He told the audience if their clients haven’t told others why they do business with their companies, zero demand has been created. Without creating experiences for clients through company stories, the relationship is based on a commodity. “If we have zero differentiation, we are creating zero demand for what we do,” he added.
To illustrate the transaction-based model, he used an analogy to which just about every listener could relate: shopping for a flat-screen TV. “Salespeople are fighting to sell you the same thing,” he said. “The consumer will always take the easy way out if they don’t see a difference—and it will come down to price.”
If consumers can’t differentiate between products, they will demand to pay less. Brain is pain, he likes to say. “When the brain is churning inside the head of a potential customer, we have failed. When your customer’s brain is fully engaged, the customer will become logical. Logic, to the average consumer right now, means to pay the lowest possible price.”
Today’s world is marketing averse—a problem he attributes to the average consumer viewing more than 6,000 marketing messages every day. He said he could talk for hours about the quality, craftsmanship, product line, engineering and elegance of Harley-Davidson motorcycles but still create no demand for his product.
What does move the needle is to ask customers what they want, listen to the answers and take action based on their input. During Harley-Davidson’s rebound, its management team learned that asking customers what they want and using that information to improve the process, product and experience was successful. Schmidt recalled asking, “What can we do differently to make you buy this bike?”
The customer’s ego is the single-most important lesson sellers and their companies can learn. Sellers, he said, need to create differentiation that engages human beings and allows them to feel good about themselves. “We are all selling the same thing,” he ranted. Differentiation demands creativity—and when that happens, price becomes less of a concern. –Tina Berres Filipski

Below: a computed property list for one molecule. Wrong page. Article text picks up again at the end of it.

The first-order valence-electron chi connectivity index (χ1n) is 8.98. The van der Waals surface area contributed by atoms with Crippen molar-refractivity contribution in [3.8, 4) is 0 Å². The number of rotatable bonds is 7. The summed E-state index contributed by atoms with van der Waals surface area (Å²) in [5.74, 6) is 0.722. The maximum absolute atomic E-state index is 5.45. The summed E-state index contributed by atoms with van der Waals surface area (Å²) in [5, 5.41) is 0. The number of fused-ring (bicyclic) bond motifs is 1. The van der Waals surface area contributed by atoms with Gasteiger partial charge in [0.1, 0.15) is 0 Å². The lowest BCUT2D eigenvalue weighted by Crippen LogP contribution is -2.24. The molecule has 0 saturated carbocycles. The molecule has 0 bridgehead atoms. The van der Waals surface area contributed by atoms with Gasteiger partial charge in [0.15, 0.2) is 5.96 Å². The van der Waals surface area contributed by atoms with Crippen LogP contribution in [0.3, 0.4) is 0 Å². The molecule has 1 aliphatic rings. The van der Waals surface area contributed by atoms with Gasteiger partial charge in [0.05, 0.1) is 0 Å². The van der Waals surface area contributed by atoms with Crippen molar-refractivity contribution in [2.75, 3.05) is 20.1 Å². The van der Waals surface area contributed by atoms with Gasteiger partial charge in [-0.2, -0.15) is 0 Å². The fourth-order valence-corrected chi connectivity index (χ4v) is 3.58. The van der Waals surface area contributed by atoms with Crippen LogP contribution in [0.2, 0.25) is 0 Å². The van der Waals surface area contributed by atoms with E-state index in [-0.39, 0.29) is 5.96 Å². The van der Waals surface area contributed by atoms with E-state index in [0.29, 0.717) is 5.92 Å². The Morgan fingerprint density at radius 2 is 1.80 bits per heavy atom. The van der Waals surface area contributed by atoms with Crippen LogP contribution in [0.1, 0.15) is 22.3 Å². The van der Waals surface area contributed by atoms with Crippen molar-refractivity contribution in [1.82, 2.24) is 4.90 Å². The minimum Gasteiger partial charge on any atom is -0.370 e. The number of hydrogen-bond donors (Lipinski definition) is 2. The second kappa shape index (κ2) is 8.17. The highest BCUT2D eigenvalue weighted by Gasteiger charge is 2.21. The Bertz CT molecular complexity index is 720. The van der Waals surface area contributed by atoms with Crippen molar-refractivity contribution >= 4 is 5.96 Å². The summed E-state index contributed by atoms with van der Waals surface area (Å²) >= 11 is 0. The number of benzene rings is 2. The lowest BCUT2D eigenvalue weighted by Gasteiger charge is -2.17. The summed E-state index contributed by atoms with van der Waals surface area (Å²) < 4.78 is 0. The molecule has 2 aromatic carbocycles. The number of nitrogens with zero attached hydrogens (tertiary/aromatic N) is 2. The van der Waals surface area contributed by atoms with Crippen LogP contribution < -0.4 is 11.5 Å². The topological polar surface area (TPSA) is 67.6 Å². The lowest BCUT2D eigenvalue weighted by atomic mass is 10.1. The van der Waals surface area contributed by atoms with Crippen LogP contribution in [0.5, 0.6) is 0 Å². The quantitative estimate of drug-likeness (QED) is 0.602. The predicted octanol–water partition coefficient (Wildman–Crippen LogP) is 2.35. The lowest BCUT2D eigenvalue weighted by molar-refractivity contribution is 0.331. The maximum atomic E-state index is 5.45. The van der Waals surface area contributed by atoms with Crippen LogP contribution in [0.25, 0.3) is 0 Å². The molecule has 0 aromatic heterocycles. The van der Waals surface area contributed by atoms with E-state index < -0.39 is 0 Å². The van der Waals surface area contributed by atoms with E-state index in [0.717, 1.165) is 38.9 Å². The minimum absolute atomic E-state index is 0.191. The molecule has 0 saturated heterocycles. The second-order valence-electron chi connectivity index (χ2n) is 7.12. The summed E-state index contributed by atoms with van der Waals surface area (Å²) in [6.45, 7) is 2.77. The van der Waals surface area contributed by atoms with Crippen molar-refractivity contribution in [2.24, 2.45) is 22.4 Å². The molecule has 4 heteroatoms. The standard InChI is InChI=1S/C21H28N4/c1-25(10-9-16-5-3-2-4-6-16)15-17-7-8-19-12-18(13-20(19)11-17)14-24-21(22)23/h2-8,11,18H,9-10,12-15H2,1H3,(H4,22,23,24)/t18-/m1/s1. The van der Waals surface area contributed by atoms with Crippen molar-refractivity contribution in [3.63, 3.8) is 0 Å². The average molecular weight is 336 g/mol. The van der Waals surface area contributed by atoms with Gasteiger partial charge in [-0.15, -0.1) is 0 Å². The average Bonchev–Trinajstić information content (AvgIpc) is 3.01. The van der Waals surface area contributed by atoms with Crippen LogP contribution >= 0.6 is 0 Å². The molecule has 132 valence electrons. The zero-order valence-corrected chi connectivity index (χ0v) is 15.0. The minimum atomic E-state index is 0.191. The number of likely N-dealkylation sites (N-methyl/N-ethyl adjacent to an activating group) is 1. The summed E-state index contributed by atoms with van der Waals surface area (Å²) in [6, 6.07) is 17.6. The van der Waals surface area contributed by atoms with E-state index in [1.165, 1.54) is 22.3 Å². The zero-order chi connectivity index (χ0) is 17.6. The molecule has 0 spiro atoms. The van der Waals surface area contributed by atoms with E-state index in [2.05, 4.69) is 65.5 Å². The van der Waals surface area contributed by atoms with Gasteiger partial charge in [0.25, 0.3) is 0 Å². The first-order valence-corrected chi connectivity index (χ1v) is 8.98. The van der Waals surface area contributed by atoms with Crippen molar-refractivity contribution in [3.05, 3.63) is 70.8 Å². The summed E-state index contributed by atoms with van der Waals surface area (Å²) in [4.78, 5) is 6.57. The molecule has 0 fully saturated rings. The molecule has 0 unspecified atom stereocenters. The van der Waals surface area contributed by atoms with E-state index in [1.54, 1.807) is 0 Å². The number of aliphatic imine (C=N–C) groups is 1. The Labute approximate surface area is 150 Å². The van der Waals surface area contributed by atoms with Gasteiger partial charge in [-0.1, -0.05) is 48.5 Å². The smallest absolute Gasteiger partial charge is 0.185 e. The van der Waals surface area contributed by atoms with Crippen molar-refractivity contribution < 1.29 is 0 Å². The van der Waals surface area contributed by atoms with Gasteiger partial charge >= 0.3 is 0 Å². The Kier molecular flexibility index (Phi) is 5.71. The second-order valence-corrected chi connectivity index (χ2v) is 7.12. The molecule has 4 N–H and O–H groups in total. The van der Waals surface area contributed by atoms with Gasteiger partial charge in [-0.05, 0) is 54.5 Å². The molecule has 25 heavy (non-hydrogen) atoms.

>>Show Goers Have Their Say
Laura Turner, supplier Ash City Worldwide:
“It was a great show! The Ash City booth was packed all three days, which was great for us, but overall traffic was great and the quality of all the exhibitors was outstanding. It was both enjoyable and educational walking the show floor.”
Diane Sakowicz, MAS, distributor Service With A Smile, Inc.:
“Although I earned my MAS years ago, I continue to prioritize PPAI’s education classes. After attending six technology classes at Expo this year, I feel armed with many powerful apps and techniques to maximize my efficiency both in and outside of the office.”
David Miller, supplier Chocolate Inn:
“I found the show to be very busy with well-qualified prospects all working on opportunities. The PPAI Expo was time well spent.”
George Jackson, distributor George Jackson Promotions, Inc.:
“I look for items that fit my clients’ budgets and particular needs. I maximize my time on the floor by using Expo PlanIt to hit the key suppliers I work with and then ones I may want to work with.”
Joe Warmbrodt, supplier Americraft
“It was wonderful. What I found was that everybody wants USA or union made—but they all think it’s expensive and boring stuff. So when they found out our prices, that we have items that aren’t even in the industry yet, it blew them away. We had a great show.”
Shurli Allinott, supplier Brandwear:
“This one is the show. Actually, if we had to choose one show, it would be this show. The quality of the customer is amazing. So many people come—Canada comes, the U.S. comes. It’s just an all-around great, great show.”
Sami Sharone, supplier S&S Creations:
“We’ve had really good traffic … and really good people. Quality people. We are pretty much happy with everything.”
Jennifer Williams, supplier In Your Face Apparel (in her second week on the job):
“It’s informative for me. I’ve learned a lot since I’ve been here. I’ve been to tradeshows in Vegas, but it’s always been in other industries such as skin care. This is awesome.”
Mark Trotzuk, supplier Boardroom Eco Apparel:
“[Distributors] are very focused. People are looking for very specific things and knowing what they’re looking for. It’s been good.”
Susan Young, distributor HALO Branded Solutions:
“I just think this is the best show in the industry, and it’s where you can find everything.”
>>Thank You PPAI Expo 2013 Sponsors
Evans Manufacturing, Inc.
J. Charles Crystalworks Inc.
Norwood & BIC Graphic North America
R.S. Owens & Co., Inc.
3M Promotional Markets Dept.
Drummond Printing, Inc.
In Your Face Apparel
Leashables By Oralabs, Inc.
Marathon Mfg./Prestige Lines
Sanford Business-to-Business Division
TradeNet Publishing Co.
BAG MAKERS, Inc.
Etching Industries Corp.
Fruit of the Loom
Gill Studios, Inc.
Regional Association Council (RAC)
ADG Promotional Products
Chocolate Inn/Taylor & Grant
Photos by Oscar Einzig Photography